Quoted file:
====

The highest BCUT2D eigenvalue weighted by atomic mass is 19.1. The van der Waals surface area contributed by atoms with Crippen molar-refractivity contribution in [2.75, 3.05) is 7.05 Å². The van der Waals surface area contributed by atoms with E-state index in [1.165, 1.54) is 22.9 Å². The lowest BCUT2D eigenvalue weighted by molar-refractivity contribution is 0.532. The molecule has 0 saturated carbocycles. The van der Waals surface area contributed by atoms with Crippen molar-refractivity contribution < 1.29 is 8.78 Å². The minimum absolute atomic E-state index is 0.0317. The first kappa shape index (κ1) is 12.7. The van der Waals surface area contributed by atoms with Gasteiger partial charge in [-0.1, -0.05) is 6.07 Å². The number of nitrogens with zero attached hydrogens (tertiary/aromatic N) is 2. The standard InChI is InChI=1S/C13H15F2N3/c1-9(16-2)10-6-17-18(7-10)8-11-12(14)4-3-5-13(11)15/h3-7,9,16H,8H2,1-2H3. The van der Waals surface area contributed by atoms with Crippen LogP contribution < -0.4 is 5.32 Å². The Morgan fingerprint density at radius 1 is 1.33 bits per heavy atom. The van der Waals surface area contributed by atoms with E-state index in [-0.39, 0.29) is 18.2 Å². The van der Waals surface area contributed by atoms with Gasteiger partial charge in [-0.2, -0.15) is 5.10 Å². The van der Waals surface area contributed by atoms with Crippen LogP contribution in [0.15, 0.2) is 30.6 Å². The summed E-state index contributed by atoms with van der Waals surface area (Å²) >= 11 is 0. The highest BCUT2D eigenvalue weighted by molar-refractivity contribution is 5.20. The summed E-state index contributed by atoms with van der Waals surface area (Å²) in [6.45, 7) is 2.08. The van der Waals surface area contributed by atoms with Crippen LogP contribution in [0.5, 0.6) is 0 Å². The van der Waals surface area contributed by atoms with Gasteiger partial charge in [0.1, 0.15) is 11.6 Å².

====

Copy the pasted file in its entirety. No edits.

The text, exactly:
The highest BCUT2D eigenvalue weighted by atomic mass is 19.1. The van der Waals surface area contributed by atoms with Crippen molar-refractivity contribution in [2.75, 3.05) is 7.05 Å². The van der Waals surface area contributed by atoms with E-state index in [1.165, 1.54) is 22.9 Å². The lowest BCUT2D eigenvalue weighted by molar-refractivity contribution is 0.532. The molecule has 0 saturated carbocycles. The van der Waals surface area contributed by atoms with Crippen molar-refractivity contribution < 1.29 is 8.78 Å². The minimum absolute atomic E-state index is 0.0317. The first kappa shape index (κ1) is 12.7. The van der Waals surface area contributed by atoms with Gasteiger partial charge in [-0.1, -0.05) is 6.07 Å². The number of nitrogens with zero attached hydrogens (tertiary/aromatic N) is 2. The standard InChI is InChI=1S/C13H15F2N3/c1-9(16-2)10-6-17-18(7-10)8-11-12(14)4-3-5-13(11)15/h3-7,9,16H,8H2,1-2H3. The van der Waals surface area contributed by atoms with Crippen LogP contribution < -0.4 is 5.32 Å². The Morgan fingerprint density at radius 1 is 1.33 bits per heavy atom. The van der Waals surface area contributed by atoms with E-state index in [-0.39, 0.29) is 18.2 Å². The van der Waals surface area contributed by atoms with Gasteiger partial charge in [-0.2, -0.15) is 5.10 Å². The van der Waals surface area contributed by atoms with Crippen LogP contribution in [0.15, 0.2) is 30.6 Å². The summed E-state index contributed by atoms with van der Waals surface area (Å²) >= 11 is 0. The highest BCUT2D eigenvalue weighted by molar-refractivity contribution is 5.20. The summed E-state index contributed by atoms with van der Waals surface area (Å²) in [6.45, 7) is 2.08. The van der Waals surface area contributed by atoms with Crippen LogP contribution in [0.5, 0.6) is 0 Å². The van der Waals surface area contributed by atoms with Gasteiger partial charge in [0.1, 0.15) is 11.6 Å².